Long before he expected to see light on the horizon, Adam Curtis saw flecks of orange and red in the distance while driving north on 9th street at 1:30 a.m. It wasn’t the rising sun, but flames from the Sunshine Canyon fire.
During a time when the ground is usually covered by snow, Boulder enacted a fire ban due to the record-breaking heat and dryness days before a blaze burned 62 acres of trees and tinder like brush.
“It’s surreal,” Curtis said as he watched around 100 firefighters battle the blaze around 7 a.m.
While his neighbors were being evacuated to the East Boulder Community Center for shelter, a banging at the door awoke Charlie Kohn and Emma Ruffin. A friend, Brian Kurtz, pounded his way in to let them know Charlie’s house was in the evacuation zone.
“We have been doing this thing where we turn our phones off at night,” said Kohn, who was sleeping at Ruffin’s house in East Boulder. Using back trails, they snuck into Charlie’s home to retrieve his passports, family heirlooms and 19 of their 23 chickens, which they rushed out in crates.
“Four are still up there,” Kohn said from the safety of spruce street.
By noon, firefighters had contained 20 percent of the fire with the help of aircraft and helicopters, some of which were from the National Guard.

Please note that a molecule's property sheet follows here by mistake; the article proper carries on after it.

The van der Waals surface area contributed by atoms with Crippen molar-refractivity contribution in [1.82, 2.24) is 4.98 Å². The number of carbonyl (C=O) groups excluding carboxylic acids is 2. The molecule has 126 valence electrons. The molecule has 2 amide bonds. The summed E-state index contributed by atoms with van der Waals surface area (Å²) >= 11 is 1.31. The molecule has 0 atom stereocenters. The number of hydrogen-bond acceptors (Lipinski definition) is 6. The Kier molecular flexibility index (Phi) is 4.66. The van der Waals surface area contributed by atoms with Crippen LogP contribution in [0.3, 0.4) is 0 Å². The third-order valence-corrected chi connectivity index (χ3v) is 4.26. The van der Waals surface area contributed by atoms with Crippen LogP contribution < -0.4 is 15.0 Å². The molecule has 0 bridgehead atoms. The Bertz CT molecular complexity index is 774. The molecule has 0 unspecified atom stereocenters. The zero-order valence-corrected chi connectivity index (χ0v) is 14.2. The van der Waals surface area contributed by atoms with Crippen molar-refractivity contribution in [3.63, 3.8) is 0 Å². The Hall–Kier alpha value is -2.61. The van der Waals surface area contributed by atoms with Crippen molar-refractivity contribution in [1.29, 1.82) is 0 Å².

The mandatory evacuation will remain in place until an assessment can be made in the morning on the fire’s danger, said Mike Wagner, spokesperson for the Boulder county Sheriff’s department.
“The weather forecast is concerning,” Wagner said. “One of firefighters said there is no moisture in the soil … it feels like June.”
Using the better than expected wind conditions throughout the day, the around 250 firefighters felt confident in the progress made to control the fire and lay down burn lines to control its growth.
Like Curtis in the morning, many onlookers began to gather by Canyon Road and at the base of Sunshine Canyon road for their own look at the smoke and flames. Wagner says the best way to help is to stay clear of the closed areas and let the air and ground support do their work, which is expected to continue tomorrow.
No injuries or structure damage were reported during the events.
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